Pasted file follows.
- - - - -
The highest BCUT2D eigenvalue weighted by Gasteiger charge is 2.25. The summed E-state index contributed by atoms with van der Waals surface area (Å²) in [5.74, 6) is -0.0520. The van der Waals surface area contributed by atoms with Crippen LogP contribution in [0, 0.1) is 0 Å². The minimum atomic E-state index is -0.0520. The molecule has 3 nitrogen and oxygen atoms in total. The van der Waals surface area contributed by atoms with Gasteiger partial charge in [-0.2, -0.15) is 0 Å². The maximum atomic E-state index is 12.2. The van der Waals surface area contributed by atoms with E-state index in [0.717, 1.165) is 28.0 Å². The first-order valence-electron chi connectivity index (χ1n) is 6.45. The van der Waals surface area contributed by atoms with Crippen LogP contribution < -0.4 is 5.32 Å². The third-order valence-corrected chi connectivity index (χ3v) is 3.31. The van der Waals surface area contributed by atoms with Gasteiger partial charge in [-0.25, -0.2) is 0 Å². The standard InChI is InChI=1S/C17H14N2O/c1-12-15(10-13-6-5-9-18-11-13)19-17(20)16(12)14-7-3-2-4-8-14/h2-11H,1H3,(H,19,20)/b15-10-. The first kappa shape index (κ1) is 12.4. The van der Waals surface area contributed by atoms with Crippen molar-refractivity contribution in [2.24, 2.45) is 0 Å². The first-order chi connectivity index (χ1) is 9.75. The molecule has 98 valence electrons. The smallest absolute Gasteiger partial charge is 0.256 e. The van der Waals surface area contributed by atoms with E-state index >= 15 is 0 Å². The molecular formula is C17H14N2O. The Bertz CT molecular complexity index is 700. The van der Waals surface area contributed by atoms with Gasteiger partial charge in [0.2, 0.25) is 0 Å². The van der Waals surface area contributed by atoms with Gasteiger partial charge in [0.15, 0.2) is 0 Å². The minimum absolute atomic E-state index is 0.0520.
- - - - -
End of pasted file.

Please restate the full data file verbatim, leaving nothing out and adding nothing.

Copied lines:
The highest BCUT2D eigenvalue weighted by Gasteiger charge is 2.25. The summed E-state index contributed by atoms with van der Waals surface area (Å²) in [5.74, 6) is -0.0520. The van der Waals surface area contributed by atoms with Crippen LogP contribution in [0, 0.1) is 0 Å². The minimum atomic E-state index is -0.0520. The molecule has 3 nitrogen and oxygen atoms in total. The van der Waals surface area contributed by atoms with Gasteiger partial charge in [-0.2, -0.15) is 0 Å². The maximum atomic E-state index is 12.2. The van der Waals surface area contributed by atoms with E-state index in [0.717, 1.165) is 28.0 Å². The first-order valence-electron chi connectivity index (χ1n) is 6.45. The van der Waals surface area contributed by atoms with Crippen LogP contribution < -0.4 is 5.32 Å². The third-order valence-corrected chi connectivity index (χ3v) is 3.31. The van der Waals surface area contributed by atoms with Gasteiger partial charge in [-0.25, -0.2) is 0 Å². The standard InChI is InChI=1S/C17H14N2O/c1-12-15(10-13-6-5-9-18-11-13)19-17(20)16(12)14-7-3-2-4-8-14/h2-11H,1H3,(H,19,20)/b15-10-. The first kappa shape index (κ1) is 12.4. The van der Waals surface area contributed by atoms with Crippen molar-refractivity contribution in [2.24, 2.45) is 0 Å². The first-order chi connectivity index (χ1) is 9.75. The molecule has 98 valence electrons. The smallest absolute Gasteiger partial charge is 0.256 e. The van der Waals surface area contributed by atoms with E-state index >= 15 is 0 Å². The molecular formula is C17H14N2O. The Bertz CT molecular complexity index is 700. The van der Waals surface area contributed by atoms with Gasteiger partial charge in [0.2, 0.25) is 0 Å². The van der Waals surface area contributed by atoms with Gasteiger partial charge in [0.15, 0.2) is 0 Å². The minimum absolute atomic E-state index is 0.0520.